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The drugstores are expected to keep the test confidential. Pharmacy workers are to refer customers with positive tests to counseling and other services.
When the project ends next summer, CDC officials will analyze what worked well and what didn't, said Paul Weidle, the epidemiologist who is heading up the project.
The program carries both promise and potential pitfalls, said Julie Davids, a longtime advocate who now works for the AIDS Foundation of Chicago.
More testing is a plus, she said. And even if they don't get a free test, signs in the drugstores may prompt people to get tested at a doctor's office or clinic where they feel more comfortable, said Davids.
But Davids said pharmacies more used to handling cholesterol screenings might have difficulty responding to patients who learn in a drugstore they're HIV-positive.
"A person may freeze up and fall apart later," or get emotional on the spot and even talk about suicide, she said.
In addition to Freedman's store, a second Walgreens in Washington is offering the test, as well as branches in Chicago and Lithonia, Ga. The other sites are East Pines Pharmacy in Riverdale, Md., Mike's Pharmacy in Oakland, Calif. and a federal Indian Health Service location in Billings, Mont.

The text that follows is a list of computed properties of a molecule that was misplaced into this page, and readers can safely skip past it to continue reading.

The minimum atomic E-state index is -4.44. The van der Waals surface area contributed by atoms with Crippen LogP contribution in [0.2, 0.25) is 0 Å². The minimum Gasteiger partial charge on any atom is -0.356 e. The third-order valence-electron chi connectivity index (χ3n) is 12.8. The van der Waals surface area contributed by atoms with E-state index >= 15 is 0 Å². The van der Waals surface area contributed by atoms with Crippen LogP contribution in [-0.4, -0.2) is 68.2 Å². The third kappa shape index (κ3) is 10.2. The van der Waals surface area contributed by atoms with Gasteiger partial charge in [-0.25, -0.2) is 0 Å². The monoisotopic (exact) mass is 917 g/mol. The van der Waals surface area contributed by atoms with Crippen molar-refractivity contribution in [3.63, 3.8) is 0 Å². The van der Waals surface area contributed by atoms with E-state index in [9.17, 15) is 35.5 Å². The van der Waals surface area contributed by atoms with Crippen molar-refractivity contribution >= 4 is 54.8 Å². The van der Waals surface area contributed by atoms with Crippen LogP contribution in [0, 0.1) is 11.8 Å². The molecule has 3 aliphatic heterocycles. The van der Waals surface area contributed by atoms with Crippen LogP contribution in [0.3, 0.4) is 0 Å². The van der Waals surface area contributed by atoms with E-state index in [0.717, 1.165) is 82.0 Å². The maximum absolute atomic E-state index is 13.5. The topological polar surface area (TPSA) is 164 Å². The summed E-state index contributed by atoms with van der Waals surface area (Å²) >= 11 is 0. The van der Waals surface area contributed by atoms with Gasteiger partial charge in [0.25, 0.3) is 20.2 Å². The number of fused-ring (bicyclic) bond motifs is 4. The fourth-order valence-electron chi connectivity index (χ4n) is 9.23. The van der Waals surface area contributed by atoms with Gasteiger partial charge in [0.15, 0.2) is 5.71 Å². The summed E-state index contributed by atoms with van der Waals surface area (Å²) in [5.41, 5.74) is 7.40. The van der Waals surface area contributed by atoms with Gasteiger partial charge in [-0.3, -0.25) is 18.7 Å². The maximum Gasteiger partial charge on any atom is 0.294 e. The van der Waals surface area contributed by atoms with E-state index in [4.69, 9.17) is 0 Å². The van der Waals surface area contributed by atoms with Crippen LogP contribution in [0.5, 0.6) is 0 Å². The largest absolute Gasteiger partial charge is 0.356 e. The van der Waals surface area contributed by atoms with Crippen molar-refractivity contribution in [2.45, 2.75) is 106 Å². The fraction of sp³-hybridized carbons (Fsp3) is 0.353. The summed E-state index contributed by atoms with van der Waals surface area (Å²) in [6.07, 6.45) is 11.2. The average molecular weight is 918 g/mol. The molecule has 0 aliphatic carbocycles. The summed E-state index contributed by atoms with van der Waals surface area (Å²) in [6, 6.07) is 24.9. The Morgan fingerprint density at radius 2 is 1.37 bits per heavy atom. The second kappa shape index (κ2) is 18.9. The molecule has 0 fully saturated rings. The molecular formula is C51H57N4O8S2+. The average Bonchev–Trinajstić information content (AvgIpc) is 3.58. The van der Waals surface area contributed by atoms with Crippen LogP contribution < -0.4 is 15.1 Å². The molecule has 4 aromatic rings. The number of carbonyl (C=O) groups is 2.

Each location will get enough tests to check 200 to 300 people. Made by OraSure Technologies Inc., the $17.50 test is the only government-approved rapid HIV test that uses saliva. Other rapid tests on the market analyze a finger-prick blood sample. The tests are used routinely in doctor's offices, hospitals and clinics.
The OraSure swab test's stick-like testing device is used to wipe the inside of the mouth, then it is put in a solution, said company spokesman Ron Ticho. If two lines appear, that indicates a positive test.
The company is seeking government approval to sell it over-the-counter for home testing. A decision is expected later this year.
The test is sold in about 40 countries, including Mexico, Italy, South Korea and South Africa. Ticho said he is not aware of another country where pharmacies routinely offer the testing.
Copyright 2012 The Associated Press. All rights reserved. This material may not be published, broadcast, rewritten or redistributed.
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